I have a dirty secret. Last week I was interviewed for a head-of-year post at a rival school. It was partly driven by ambition, but more by money. After my husband lost his job a while back, I've struggled to keep him in the LOVEFiLMs and pointless online purchases to which he's grown accustomed. And since updating his CV comes second to updating Twitter with his pithy views on the American remake of #thekilling, I suspect he'll be jobless for some time yet.
But it wasn't just the money that tempted me; it was also the easier timetable. Middle managers have fewer contact hours and - if this job spec was anything to go by - the average head of year's timetable is lighter than a packet of Maltesers. A glimpse of the gross inequalities in next year's timetable had also fuelled my desire to move on: our senior management team will see Halley's Comet more often than they'll see their students, and the few classes they do teach are hand-picked for quality and freshness.
Even our head of departments' timetables are annoyingly light. Of course, that's understandable if you are a leader of English, because you're in charge of a weapon of mass destruction that can destroy the school's league-table status with one dodgy set of results. But when your departmental responsibility rests on popping the odd tambourine into a store cupboard or photocopying Freres Jacques for the Year 7 recorder consort, just how much extra time do you really need?
It's bizarre, given the difference in exam pressure and public accountability, that core and non-core leaders have similar contact-time commitments. In terms of their levels of responsibility, comparing a maths HoD with his Damp;T counterpart is like comparing the director of Homeland Security with a doorman at Wetherspoon's. Both are employed to keep trouble at bay, but when the former gets it wrong you risk cultural apocalypse and global economic meltdown and when the latter gets it wrong you end up with Guinness on your chips.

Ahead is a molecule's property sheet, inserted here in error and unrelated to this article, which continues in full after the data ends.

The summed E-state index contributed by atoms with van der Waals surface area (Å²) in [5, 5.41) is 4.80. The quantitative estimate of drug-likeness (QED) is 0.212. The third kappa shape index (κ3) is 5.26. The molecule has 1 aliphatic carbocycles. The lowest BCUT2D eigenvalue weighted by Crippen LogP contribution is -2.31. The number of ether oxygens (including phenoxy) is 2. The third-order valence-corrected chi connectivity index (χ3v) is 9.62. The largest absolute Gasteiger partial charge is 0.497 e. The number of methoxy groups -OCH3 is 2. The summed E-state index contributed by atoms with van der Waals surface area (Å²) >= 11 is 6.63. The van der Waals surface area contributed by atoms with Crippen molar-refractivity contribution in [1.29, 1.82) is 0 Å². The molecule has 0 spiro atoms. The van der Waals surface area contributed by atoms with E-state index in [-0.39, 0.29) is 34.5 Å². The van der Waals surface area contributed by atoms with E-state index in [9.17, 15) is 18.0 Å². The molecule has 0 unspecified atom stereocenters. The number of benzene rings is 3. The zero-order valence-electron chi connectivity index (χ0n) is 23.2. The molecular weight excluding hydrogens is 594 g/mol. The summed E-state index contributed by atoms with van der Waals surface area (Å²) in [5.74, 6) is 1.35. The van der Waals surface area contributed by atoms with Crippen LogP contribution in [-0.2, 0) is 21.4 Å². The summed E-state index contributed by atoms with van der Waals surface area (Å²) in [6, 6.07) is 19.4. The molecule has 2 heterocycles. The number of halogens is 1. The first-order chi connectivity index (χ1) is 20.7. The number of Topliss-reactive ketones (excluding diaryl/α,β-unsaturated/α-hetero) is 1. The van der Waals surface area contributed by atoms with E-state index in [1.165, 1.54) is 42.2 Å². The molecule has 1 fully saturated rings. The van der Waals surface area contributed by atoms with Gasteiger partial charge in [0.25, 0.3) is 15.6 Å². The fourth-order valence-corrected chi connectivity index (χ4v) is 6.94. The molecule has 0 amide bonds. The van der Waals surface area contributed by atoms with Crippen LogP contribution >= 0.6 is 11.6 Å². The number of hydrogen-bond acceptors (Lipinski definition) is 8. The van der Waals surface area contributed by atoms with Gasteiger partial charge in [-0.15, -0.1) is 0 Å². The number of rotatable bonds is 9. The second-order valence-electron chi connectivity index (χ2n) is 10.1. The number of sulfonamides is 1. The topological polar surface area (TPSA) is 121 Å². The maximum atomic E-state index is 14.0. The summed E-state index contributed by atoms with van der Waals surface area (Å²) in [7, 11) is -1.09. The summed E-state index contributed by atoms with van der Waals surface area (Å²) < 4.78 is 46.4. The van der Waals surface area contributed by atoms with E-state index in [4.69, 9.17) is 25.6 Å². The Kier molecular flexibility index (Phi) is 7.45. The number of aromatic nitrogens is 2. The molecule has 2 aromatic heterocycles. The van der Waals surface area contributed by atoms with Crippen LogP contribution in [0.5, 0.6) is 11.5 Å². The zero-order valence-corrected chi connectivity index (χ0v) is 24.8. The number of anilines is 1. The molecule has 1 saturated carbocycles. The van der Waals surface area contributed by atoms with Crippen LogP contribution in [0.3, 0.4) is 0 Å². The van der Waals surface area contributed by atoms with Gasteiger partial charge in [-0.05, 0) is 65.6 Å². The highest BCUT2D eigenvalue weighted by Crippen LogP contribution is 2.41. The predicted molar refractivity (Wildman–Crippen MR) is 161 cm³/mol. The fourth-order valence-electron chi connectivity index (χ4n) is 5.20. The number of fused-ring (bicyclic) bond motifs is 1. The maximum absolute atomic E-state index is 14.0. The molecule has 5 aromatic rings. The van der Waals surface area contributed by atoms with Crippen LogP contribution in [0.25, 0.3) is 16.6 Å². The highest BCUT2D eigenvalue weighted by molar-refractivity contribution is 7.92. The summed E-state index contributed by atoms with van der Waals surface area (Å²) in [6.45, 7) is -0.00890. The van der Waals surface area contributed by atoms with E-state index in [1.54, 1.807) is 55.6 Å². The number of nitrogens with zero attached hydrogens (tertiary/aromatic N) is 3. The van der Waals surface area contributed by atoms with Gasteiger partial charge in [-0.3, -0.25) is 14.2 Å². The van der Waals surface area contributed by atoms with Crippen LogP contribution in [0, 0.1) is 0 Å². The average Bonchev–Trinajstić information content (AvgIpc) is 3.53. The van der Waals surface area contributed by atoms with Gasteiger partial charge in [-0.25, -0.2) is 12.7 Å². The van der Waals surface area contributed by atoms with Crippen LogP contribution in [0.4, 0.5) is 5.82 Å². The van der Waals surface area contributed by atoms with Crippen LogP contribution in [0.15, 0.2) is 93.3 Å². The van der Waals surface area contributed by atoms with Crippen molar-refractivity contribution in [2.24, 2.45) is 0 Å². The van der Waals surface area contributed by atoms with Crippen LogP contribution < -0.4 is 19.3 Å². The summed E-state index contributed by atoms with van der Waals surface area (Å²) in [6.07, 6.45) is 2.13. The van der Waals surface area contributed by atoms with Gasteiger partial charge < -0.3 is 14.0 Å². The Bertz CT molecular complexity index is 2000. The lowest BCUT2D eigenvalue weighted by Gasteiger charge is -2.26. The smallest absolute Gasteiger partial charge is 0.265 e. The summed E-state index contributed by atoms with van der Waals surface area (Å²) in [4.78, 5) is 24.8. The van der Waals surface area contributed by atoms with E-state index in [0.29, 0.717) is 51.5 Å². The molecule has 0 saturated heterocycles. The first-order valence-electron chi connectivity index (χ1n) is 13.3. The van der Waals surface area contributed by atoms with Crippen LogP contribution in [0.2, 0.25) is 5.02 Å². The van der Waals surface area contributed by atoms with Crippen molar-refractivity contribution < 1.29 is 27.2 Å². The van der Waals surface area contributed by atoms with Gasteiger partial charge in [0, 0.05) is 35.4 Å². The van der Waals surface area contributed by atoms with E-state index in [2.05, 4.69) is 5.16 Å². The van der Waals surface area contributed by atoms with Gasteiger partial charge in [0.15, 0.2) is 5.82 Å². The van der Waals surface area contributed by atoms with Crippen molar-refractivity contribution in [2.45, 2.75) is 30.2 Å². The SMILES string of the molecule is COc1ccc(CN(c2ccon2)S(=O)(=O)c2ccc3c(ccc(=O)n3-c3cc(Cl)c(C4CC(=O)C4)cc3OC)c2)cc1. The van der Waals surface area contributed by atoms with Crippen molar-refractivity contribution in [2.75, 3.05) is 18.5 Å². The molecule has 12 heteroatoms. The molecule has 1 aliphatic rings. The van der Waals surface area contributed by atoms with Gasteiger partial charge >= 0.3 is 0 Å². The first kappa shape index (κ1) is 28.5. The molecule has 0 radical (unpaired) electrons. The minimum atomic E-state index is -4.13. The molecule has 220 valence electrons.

In truth, I'd rather stay where I am, but opportunities here are thin on the ground. Our SMT have sussed that we can be bought off cheaply with snazzy new job titles at no extra cost to the school, hence the recent development of hybrid roles with specious areas of responsibility such as: controller of key stage 4 progression, attainment and top-yard litter, or KS3 Chewits co-ordinator. Whatever else it says on the job spec, the chances are that your new responsibility will begin and end with bringing in the digestives and making sure there's enough Squeezy to last the week. Acceptance of one of these unpaid posts sends a clear message to your SMT that you are not only ready for professional advancement, but also stupid enough to do it for free.
Hence my attempt to shimmy up the pay scale in another school. I prepared meticulously for interview, learning every plausible acronym by heart. Now all I needed was to convince them that I could tell my AST from my Senco, and my FFTD from my Alps. It began well enough, but the afternoon panel interview was a disaster. As Lord Sugar's boardroom shows, humour is never a trustworthy ally. When asked "How would you raise attainment?" the quick-fire answer "By lowering targets?" probably cost me the job.
So next year I'm pitching internally for Head of Post-its and Director of Gamp;T. Until then, I'll be happy enough in my classroom, teaching the ungifted and talent-free.
Anne Thrope (Ms) is a secondary teacher in the north of England.